• Programmers. Someone will assemble the course. It may as easy as opening the authoring tool and dropping in content. But you may want to do some hacks or add other elements that require some programming knowledge.
  • Multimedia Developers. Courses consist of visuals and multimedia such as audio and video. Who is designing the look of the course? Do videos need to be recorded and edited? What about special animations? Again, a lot of the simple stuff can be created in the authoring tool, but you may want access to someone who can create custom media.
  • IT Support. From my experience, most of the e-learning problems happen right before implementation. Where does the course live? Who has access to the servers or LMS? What happens with technical issues?
  • Marketing. The marketing team may not play any role in your course design. However, they often have a lot of critical information and collateral that has already been vetted. I’d seek them out for brand consideration, messaging, and media collateral like images and videos.

The reality for many e-learning developers is that they play the role of all (or most) of the people above? If that’s the case, the considerations are still the same. They just need to be scaled back a bit.

Question for you: when you build e-learning courses, how many people tend to work on the course with you? And how much are you doing on your own?


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Want to learn more? Check out these articles and free resources in the community.

Here’s a great job board for e-learning, instructional design, and training jobs

Participate in the weekly e-learning challenges to sharpen your skills

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Lots of cool e-learning examples to check out and find inspiration.

Getting Started? This e-learning 101 series and the free e-books will help.

 

Starting an E-Learning Project

e-learning

“Help, I am just getting started with e-learning and don’t know where to start!”

There’s obviously a lot that goes into e-learning. And creating courses can be a bit daunting for those less experienced. So let’s break it down a bit to help you get started.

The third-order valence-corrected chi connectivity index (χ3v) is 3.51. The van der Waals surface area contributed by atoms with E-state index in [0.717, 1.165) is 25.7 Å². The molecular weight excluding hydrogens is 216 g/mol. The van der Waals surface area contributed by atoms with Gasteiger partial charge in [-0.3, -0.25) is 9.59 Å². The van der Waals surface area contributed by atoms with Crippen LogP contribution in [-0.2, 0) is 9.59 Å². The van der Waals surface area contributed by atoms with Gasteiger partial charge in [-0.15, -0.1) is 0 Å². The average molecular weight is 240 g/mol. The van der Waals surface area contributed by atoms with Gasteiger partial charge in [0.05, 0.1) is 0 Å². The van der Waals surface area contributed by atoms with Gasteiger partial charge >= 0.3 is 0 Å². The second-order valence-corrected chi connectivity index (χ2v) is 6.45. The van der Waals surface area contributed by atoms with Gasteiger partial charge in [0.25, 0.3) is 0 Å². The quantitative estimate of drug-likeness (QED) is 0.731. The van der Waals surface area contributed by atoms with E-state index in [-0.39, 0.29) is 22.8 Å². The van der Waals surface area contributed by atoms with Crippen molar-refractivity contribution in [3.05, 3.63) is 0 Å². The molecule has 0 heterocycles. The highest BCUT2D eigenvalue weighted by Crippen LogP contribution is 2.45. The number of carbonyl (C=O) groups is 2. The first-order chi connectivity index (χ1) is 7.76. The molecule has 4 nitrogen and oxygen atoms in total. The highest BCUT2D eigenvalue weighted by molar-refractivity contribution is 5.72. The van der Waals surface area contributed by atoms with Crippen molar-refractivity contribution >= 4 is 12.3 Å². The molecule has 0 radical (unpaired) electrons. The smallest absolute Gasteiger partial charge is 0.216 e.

People Don’t Have Course Deficiencies

People don’t sit around waiting to take e-learning courses. Those courses exist as a solution to something. The goal isn’t to build the course. The goal is to meet some objective and the course is a means to getting there.

This seems obvious, but a lot of e-learning is usually repurposed content with no real connection to any tangible objective.

The best place to started is to make sure you’re building a course to meet a need.

Things to Consider When Getting Started

  • Meet with your client and determine what the training requirements are for the e-learning projects. Your goal is to establish measurable objectives. To do so, you need to know if the request from the client is really met with a training solution. Often, it’s not. Focus on what the expected outcome is and not just that a course is to be built.
  • Get the client thinking. I usually send over a list of a few core questions so that they’re prepared and have thought about some of the issues like the audience and what they hope to accomplish.
  • Determine timelines. When is the project due? How much time do you have to work on it? Is the request in line with time available? What is the least work you can do to meet the objectives?
  • Are there existing resources? Collateral from other projects? Data? If you need access to subject matter experts or others on the team, it’s important to know that and how you’ll get that access.
  • Is there a budget? Many organizations just expect that courses get built because you have the e-learning software, but they don’t offer a budget for the assets and work that may be required to be successful. Find out if there’s a budget.
  • Identify the final authority on who can make the important decisions and sign off on work. And then you want that person involved before you do any significant production. The last thing you want is a “final course” that needs to be reviewed. Ideally, all the content is reviewed and signed off prior to any significant construction.
  • Leave the initial meeting with next steps and action items. And every meeting you have after should require some decisions. If not, don’t have a meeting.

There’s obviously a lot that goes into build an e-learning course and this is just a few quick bullet points. The main things before building any e-learning course: make sure you need a course, determine objectives, and determine who owns the project.


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Want to learn more? Check out these articles and free resources in the community.

Here’s a great job board for e-learning, instructional design, and training jobs

Participate in the weekly e-learning challenges to sharpen your skills

Get your free PowerPoint templates and free graphics & stock images.

Lots of cool e-learning examples to check out and find inspiration.

Getting Started? This e-learning 101 series and the free e-books will help.

 

How to Help Your Clients Built Better E-Learning

effective e-learning

One frustration I’ve had when building e-learning courses is getting the client to understand what makes an effective course. People tend to ask for what they’re used to seeing. And since many experience e-learning as click-and-read content they tend to ask for that type of course, which for an e-learning developer isn’t exciting.